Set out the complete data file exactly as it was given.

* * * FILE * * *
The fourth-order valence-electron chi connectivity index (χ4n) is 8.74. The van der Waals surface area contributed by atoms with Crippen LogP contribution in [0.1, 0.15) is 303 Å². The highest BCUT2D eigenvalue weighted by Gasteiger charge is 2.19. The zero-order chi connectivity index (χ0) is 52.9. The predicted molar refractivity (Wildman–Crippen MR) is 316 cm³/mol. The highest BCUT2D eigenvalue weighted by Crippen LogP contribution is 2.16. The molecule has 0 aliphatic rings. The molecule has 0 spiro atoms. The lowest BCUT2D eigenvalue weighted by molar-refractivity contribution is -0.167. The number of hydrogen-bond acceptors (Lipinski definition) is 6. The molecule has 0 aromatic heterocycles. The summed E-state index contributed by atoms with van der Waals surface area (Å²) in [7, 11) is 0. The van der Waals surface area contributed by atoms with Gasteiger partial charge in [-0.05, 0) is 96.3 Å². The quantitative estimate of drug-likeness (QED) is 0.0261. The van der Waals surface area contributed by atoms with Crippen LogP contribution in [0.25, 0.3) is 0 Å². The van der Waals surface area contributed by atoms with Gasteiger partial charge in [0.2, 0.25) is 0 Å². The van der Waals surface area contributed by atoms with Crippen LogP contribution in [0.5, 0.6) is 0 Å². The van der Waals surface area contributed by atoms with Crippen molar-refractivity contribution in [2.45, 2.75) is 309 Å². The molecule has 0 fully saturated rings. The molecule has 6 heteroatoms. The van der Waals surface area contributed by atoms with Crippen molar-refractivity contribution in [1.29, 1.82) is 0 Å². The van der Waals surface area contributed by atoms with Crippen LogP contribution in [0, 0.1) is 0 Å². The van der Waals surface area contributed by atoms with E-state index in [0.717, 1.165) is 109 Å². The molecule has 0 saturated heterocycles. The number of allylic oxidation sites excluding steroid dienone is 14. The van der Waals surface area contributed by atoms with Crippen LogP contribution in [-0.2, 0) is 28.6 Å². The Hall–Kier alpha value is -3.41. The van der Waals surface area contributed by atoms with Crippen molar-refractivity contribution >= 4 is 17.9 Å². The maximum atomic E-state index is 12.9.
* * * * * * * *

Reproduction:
The fourth-order valence-electron chi connectivity index (χ4n) is 8.74. The van der Waals surface area contributed by atoms with Crippen LogP contribution in [0.1, 0.15) is 303 Å². The highest BCUT2D eigenvalue weighted by Gasteiger charge is 2.19. The zero-order chi connectivity index (χ0) is 52.9. The predicted molar refractivity (Wildman–Crippen MR) is 316 cm³/mol. The highest BCUT2D eigenvalue weighted by Crippen LogP contribution is 2.16. The molecule has 0 aliphatic rings. The molecule has 0 spiro atoms. The lowest BCUT2D eigenvalue weighted by molar-refractivity contribution is -0.167. The number of hydrogen-bond acceptors (Lipinski definition) is 6. The molecule has 0 aromatic heterocycles. The summed E-state index contributed by atoms with van der Waals surface area (Å²) in [7, 11) is 0. The van der Waals surface area contributed by atoms with Gasteiger partial charge in [-0.05, 0) is 96.3 Å². The quantitative estimate of drug-likeness (QED) is 0.0261. The van der Waals surface area contributed by atoms with Crippen LogP contribution in [0.25, 0.3) is 0 Å². The van der Waals surface area contributed by atoms with Gasteiger partial charge in [0.2, 0.25) is 0 Å². The van der Waals surface area contributed by atoms with Crippen LogP contribution in [0.5, 0.6) is 0 Å². The van der Waals surface area contributed by atoms with Crippen molar-refractivity contribution in [2.45, 2.75) is 309 Å². The molecule has 0 fully saturated rings. The molecule has 6 heteroatoms. The van der Waals surface area contributed by atoms with Crippen molar-refractivity contribution in [1.29, 1.82) is 0 Å². The van der Waals surface area contributed by atoms with Crippen LogP contribution in [0, 0.1) is 0 Å². The van der Waals surface area contributed by atoms with E-state index in [0.717, 1.165) is 109 Å². The molecule has 0 saturated heterocycles. The number of allylic oxidation sites excluding steroid dienone is 14. The van der Waals surface area contributed by atoms with Crippen LogP contribution in [-0.2, 0) is 28.6 Å². The Hall–Kier alpha value is -3.41. The van der Waals surface area contributed by atoms with Crippen molar-refractivity contribution >= 4 is 17.9 Å². The maximum atomic E-state index is 12.9.